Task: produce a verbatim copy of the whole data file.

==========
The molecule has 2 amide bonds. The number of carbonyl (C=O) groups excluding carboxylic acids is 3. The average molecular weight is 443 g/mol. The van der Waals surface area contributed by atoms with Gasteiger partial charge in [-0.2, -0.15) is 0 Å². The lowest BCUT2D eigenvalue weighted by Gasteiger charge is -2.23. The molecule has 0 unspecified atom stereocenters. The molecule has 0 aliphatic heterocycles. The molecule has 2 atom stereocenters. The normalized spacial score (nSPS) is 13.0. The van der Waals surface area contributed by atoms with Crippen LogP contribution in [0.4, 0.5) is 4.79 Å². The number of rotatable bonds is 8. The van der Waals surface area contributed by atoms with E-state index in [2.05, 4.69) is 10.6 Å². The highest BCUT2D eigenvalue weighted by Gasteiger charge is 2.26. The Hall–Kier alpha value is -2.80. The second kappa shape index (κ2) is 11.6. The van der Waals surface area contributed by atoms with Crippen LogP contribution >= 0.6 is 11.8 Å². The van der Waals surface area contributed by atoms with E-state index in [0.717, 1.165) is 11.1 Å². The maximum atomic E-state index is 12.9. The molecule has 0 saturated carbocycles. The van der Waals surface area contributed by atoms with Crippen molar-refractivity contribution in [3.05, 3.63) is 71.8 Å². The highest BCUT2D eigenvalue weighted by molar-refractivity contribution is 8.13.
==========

The molecule has 2 amide bonds. The number of carbonyl (C=O) groups excluding carboxylic acids is 3. The average molecular weight is 443 g/mol. The van der Waals surface area contributed by atoms with Gasteiger partial charge in [-0.2, -0.15) is 0 Å². The lowest BCUT2D eigenvalue weighted by Gasteiger charge is -2.23. The molecule has 0 unspecified atom stereocenters. The molecule has 0 aliphatic heterocycles. The molecule has 2 atom stereocenters. The normalized spacial score (nSPS) is 13.0. The van der Waals surface area contributed by atoms with Crippen LogP contribution in [0.4, 0.5) is 4.79 Å². The number of rotatable bonds is 8. The van der Waals surface area contributed by atoms with E-state index in [2.05, 4.69) is 10.6 Å². The highest BCUT2D eigenvalue weighted by Gasteiger charge is 2.26. The Hall–Kier alpha value is -2.80. The second kappa shape index (κ2) is 11.6. The van der Waals surface area contributed by atoms with Crippen LogP contribution >= 0.6 is 11.8 Å². The van der Waals surface area contributed by atoms with E-state index in [0.717, 1.165) is 11.1 Å². The maximum atomic E-state index is 12.9. The molecule has 0 saturated carbocycles. The van der Waals surface area contributed by atoms with Crippen molar-refractivity contribution in [3.05, 3.63) is 71.8 Å². The highest BCUT2D eigenvalue weighted by molar-refractivity contribution is 8.13.